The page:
dianapolis Journal, August 3. The United States steamer Albatross, Captain Prentiss, arrived at Philadelphia, Pa., from Hampton Roads, having in charge the schooner Enchantress, which was captured July 6th, 260 miles southeast of Sandy Hook, by the privateer Jeff. Davis, and on attempting to take her into the port of Charleston, S. C., on the 22d of July, was re-captured with five men of the privateer's crew on board, west of Cape Hatteras. The Enchantress cleared from Boston on the 29th of June, for ports in Cuba. All the crew except Garrick (negro cook) were removed to the Jeff. Davis, and a crew from the privateer, consisting of W. W. Smith, of Savannah, Ga.; Ebin Lane, of West Cambridge, Mass.; Thomas Quigley, of New York; Daniel Mullings, of Charleston, S. C.; and E. Rochford, of Liverpool — put on board to take her to Charleston, the negro Garrick being retained as cook. After the schooner had left the Jeff. Davis, Garrick meditated getting possession of the Enchantress
June 29. The British steamer Ann was cut out from under the guns of Fort Morgan, at the mouth of Mobile Bay, by the United States steamer Kanawha. She ran in during the night, passed the blockading fleet, and as it was very dark, she could not be seen by the vessels. Lights had been kept burning on the fort all night, so that she had no trouble in finding the channel. This morning she was discovered by the Susquehanna, within a half-mile of the fort, unloading her cargo into a rebel steamer alongside. The Susquehanna, accompanied by the Kanawha, then got under weigh, and steamed within gunshot and opened fire, which was returned by the fort, and kept up for an hour on both sides. In the mean time the crew deserted the steamer. She was soon discovered to be adrift, and dropped down with the current about a mile, when the Kanawha was ordered to go in and bring her out, which she did under a heavy fire from the fort. The battles of Peach Orchard and Savage's Station,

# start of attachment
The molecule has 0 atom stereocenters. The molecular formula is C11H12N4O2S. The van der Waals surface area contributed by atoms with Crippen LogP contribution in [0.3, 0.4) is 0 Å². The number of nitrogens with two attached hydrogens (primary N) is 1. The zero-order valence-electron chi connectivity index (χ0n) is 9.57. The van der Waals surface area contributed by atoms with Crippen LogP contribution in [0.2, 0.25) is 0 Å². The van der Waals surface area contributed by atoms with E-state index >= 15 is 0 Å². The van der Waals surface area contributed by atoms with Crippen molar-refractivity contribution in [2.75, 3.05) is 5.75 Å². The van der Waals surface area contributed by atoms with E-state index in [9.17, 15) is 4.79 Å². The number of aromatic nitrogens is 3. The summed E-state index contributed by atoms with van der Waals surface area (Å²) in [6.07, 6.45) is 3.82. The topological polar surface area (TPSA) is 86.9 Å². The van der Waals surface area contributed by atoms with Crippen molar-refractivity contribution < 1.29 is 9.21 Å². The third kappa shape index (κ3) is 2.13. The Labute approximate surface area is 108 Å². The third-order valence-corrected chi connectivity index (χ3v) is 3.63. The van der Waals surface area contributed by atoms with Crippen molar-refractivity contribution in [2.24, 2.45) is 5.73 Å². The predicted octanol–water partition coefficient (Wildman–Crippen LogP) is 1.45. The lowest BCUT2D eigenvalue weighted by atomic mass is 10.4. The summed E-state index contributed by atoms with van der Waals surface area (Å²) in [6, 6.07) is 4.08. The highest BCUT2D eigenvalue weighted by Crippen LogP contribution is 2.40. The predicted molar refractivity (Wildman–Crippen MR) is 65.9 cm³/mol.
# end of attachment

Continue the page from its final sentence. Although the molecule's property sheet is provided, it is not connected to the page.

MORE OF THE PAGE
June 29. At Philadelphia, Pa., there was much excitement on account of the approach of the rebels toward Gettysburgh. Business was suspended, and the people prepared themselves for defence.--(Doc. 85.) At Sykesville, Marriottsville, and other points in Maryland, the rebels appeared and committed depredations on public and private property.--Columbia, Pa., was placed under martial law, and Captain Samuel J. Randall, of the Philadelphia City Troop, was appointed Provost-Marshal; the citizens of the town were seized and sent to work on the intrenchments.--Wrightsville, Pa., was evacuated by the rebels.--the Forty-fifth regiment of Massachusetts volunteers, returned to Boston from Newbern, N. C.--National troops enforced the enrolment, and arrested deserters, in Sullivan and Green counties, Ind.--Captain Jones, with a detachment of the First New York cavalry, had a sharp engagement with a party of rebel horsemen belonging to the command of General Imboden, at McConnellsburgh,